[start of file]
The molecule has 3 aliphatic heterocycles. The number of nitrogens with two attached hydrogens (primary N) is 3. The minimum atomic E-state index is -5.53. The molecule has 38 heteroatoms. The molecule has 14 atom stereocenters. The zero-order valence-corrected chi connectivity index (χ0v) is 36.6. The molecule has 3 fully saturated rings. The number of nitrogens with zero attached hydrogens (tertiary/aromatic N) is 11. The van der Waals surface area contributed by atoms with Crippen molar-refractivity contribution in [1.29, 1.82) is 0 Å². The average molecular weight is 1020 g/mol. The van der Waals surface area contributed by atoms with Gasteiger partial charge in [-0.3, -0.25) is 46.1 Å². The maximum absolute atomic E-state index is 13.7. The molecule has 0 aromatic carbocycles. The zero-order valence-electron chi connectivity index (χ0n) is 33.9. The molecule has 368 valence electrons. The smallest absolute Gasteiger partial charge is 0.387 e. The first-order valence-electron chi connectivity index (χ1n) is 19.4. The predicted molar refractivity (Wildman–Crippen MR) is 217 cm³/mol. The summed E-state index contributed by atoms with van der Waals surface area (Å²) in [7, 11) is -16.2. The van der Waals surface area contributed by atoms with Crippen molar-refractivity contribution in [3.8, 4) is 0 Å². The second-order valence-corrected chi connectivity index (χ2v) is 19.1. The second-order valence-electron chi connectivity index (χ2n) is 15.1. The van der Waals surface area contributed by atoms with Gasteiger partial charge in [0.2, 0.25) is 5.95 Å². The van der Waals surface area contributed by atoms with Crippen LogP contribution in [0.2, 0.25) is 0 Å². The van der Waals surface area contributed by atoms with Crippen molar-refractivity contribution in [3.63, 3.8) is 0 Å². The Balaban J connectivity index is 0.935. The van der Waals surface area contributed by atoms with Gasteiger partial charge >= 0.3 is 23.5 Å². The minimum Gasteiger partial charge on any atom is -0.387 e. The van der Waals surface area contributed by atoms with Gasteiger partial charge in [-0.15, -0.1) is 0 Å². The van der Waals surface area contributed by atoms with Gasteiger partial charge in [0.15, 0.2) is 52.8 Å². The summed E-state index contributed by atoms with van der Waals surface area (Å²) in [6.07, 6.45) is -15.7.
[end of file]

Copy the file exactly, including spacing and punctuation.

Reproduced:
The molecule has 3 aliphatic heterocycles. The number of nitrogens with two attached hydrogens (primary N) is 3. The minimum atomic E-state index is -5.53. The molecule has 38 heteroatoms. The molecule has 14 atom stereocenters. The zero-order valence-corrected chi connectivity index (χ0v) is 36.6. The molecule has 3 fully saturated rings. The number of nitrogens with zero attached hydrogens (tertiary/aromatic N) is 11. The van der Waals surface area contributed by atoms with Crippen molar-refractivity contribution in [1.29, 1.82) is 0 Å². The average molecular weight is 1020 g/mol. The van der Waals surface area contributed by atoms with Gasteiger partial charge in [-0.3, -0.25) is 46.1 Å². The maximum absolute atomic E-state index is 13.7. The molecule has 0 aromatic carbocycles. The zero-order valence-electron chi connectivity index (χ0n) is 33.9. The molecule has 368 valence electrons. The smallest absolute Gasteiger partial charge is 0.387 e. The first-order valence-electron chi connectivity index (χ1n) is 19.4. The predicted molar refractivity (Wildman–Crippen MR) is 217 cm³/mol. The summed E-state index contributed by atoms with van der Waals surface area (Å²) in [7, 11) is -16.2. The van der Waals surface area contributed by atoms with Crippen molar-refractivity contribution in [3.8, 4) is 0 Å². The second-order valence-corrected chi connectivity index (χ2v) is 19.1. The second-order valence-electron chi connectivity index (χ2n) is 15.1. The van der Waals surface area contributed by atoms with Gasteiger partial charge in [0.2, 0.25) is 5.95 Å². The van der Waals surface area contributed by atoms with Crippen LogP contribution in [0.2, 0.25) is 0 Å². The van der Waals surface area contributed by atoms with Crippen molar-refractivity contribution in [3.63, 3.8) is 0 Å². The Balaban J connectivity index is 0.935. The van der Waals surface area contributed by atoms with Gasteiger partial charge >= 0.3 is 23.5 Å². The minimum Gasteiger partial charge on any atom is -0.387 e. The van der Waals surface area contributed by atoms with Gasteiger partial charge in [-0.15, -0.1) is 0 Å². The van der Waals surface area contributed by atoms with Gasteiger partial charge in [0.15, 0.2) is 52.8 Å². The summed E-state index contributed by atoms with van der Waals surface area (Å²) in [6.07, 6.45) is -15.7.